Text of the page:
Monday, June 11, 2012

The Dauphin Louis-Joseph: His Birth and Death

Gio at History and Other Thoughts quotes from the diary of Louis XVI on the day his oldest son was born:
The queen passed a very comfortable night the 21st of October. She felt some slight pain on awakening, but this did not prevent her from bathing; the pain continued, but to no great extent. Until noon I gave no order for the shooting I was to do at Sacle. Between twelve and half-past the pain became greater; the queen went to bed, and just one hour and a quarter later, by my watch, she gave birth to a boy. There were present only Madame de Lamballe, the Comte d'Artois, my aunts, Madame de Chimay, Madame de Mailly, Madame d'Ossun, Madame de Tavannes, and Madame de Guemenee, who went alternately into the Salon de la Paix, which had been left empty. In the large cabinet was my household, that of the queen and the grand entries, and the under-governesses, who entered at the critical moment and who remained at the rear of the chamber so as not to cut off the air.

Of all the princes to whom Madame de Lamballe sent at noon to announce the news. Monsieur le Due d' Orleans alone arrived before the critical moment (he was hunting at Fausse Repose). He remained in the chamber or in the Salon de la Paix. Monsieur de Conde, Monsieur de Penthievre, Monsieur le Due de Chartres, Madame la Duchesse de Chartres, Madame la Princesse de Conty, and Mademoiselle de Conde arrived also; Monsieur le Due de Bourbon in the evening, and Monsieur le Prince de Conty the next day. The following day the queen saw all these in turn. My son was carried into the large cabinet, where I went to see him dressed, and I laid him in the hands of Madame de Guemenee, the governess. After the queen had been delivered I told her that it was a boy, and he was brought to her bedside. (Read entire post.)

I think that few people understand the profound impact the death this beautiful and intelligent little boy had on Louis XVI and Marie-Antoinette. For one thing, death from tuberculosis is not pretty to watch. I think that Louis' emotional equilibrium was shredded by Louis-Joseph's agonizing demise. Seeing Louis-Joseph die just as he had watched his older brother die long ago revived a lot of the childhood trauma. The loss of a child is brutal to experience no matter what, but to lose one while all you have worked to build is being demolished before your eyes is enough to make anyone go over the edge. Louis XVI may have been suffering from clinical depression which is why Marie-Antoinette had to become more involved in the political arena during the Revolution. However, Louis and Antoinette turned to each other in their grief and their bond was strengthened.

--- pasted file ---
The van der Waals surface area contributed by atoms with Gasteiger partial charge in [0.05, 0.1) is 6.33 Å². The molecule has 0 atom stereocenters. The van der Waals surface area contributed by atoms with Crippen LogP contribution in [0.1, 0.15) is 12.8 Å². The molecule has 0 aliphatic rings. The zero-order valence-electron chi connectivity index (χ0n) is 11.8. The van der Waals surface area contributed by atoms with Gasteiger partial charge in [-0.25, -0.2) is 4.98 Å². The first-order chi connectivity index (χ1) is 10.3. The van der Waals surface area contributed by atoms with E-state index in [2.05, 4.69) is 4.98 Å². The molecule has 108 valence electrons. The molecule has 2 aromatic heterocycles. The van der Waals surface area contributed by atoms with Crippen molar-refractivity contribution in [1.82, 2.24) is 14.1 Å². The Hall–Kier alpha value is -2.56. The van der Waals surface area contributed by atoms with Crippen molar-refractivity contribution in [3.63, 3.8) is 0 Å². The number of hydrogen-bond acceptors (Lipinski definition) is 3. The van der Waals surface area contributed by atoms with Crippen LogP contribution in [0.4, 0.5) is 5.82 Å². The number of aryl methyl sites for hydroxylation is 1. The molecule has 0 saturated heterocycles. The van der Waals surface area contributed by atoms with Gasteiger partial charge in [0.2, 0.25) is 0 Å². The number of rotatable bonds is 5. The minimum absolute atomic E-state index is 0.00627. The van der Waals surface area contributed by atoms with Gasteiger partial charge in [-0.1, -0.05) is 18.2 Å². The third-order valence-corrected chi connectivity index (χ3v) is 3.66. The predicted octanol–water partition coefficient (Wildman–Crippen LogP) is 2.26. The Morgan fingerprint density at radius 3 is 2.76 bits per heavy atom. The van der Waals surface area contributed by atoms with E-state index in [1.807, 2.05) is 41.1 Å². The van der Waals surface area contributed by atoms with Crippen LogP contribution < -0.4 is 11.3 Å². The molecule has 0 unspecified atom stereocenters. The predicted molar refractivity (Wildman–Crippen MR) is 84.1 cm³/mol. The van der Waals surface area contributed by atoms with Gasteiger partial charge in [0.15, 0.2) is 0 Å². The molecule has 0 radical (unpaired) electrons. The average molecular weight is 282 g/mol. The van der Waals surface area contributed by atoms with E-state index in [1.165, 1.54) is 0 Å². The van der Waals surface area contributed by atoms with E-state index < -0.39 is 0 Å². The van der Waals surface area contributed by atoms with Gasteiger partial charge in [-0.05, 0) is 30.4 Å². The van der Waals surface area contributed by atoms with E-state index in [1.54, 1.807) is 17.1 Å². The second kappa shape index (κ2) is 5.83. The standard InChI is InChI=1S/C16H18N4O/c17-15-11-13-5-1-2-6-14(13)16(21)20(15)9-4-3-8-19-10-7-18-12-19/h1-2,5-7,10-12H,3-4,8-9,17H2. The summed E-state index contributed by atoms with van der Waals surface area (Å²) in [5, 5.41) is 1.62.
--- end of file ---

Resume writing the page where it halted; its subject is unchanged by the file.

I hate seeing the Grim Reaper hovering over Louis-Joseph. There should be an angel.
Vive la Reine has a quote from Antonia Fraser:

The boy whose birth had been saluted by his father to his mother with these triumphant words: “Madame, you have fulfilled my wishes and those of France,” was dead, “a decayed old man,” covered in sores, at the age of seven and a half.

-Marie Antoinette: The Journey by Antonia Fraser
Image: Detail of ‘An Allegory of the death of the dauphin’
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5 comments:

Heinz Rainer said...

great post - love to read more

Venus on the half shell said...
This comment has been removed by the author.
lara77 said...

That last drawing with the Grim Reaper was so upsetting. I forget how high infant mortality was back in the 18th century; even a King's son was not immune. It is too heartbreaking to see that drawing.

Matterhorn said...

This reminded me of a kind lady I once met. She had multiple sclerosis herself, and had also lost five of her nine children to cystic fibrosis- and another in a car accident. It must have been such agony over and over again, but she was consoled by the fact that they had been good children.

I trust that Louis and Antoinette also drew some comfort from the goodness of this little prince, and from the knowledge that he was at least safe with God and beyond the reach of human wickedness and cruelty. Perhaps, like his sister Sophie, he could help his family and country better from the next world.

Gio said...

That last drawing is so sad. Poor
child! His death was tragic, but at least he was spared the horrors of the Revolution.

Thanks for the link love.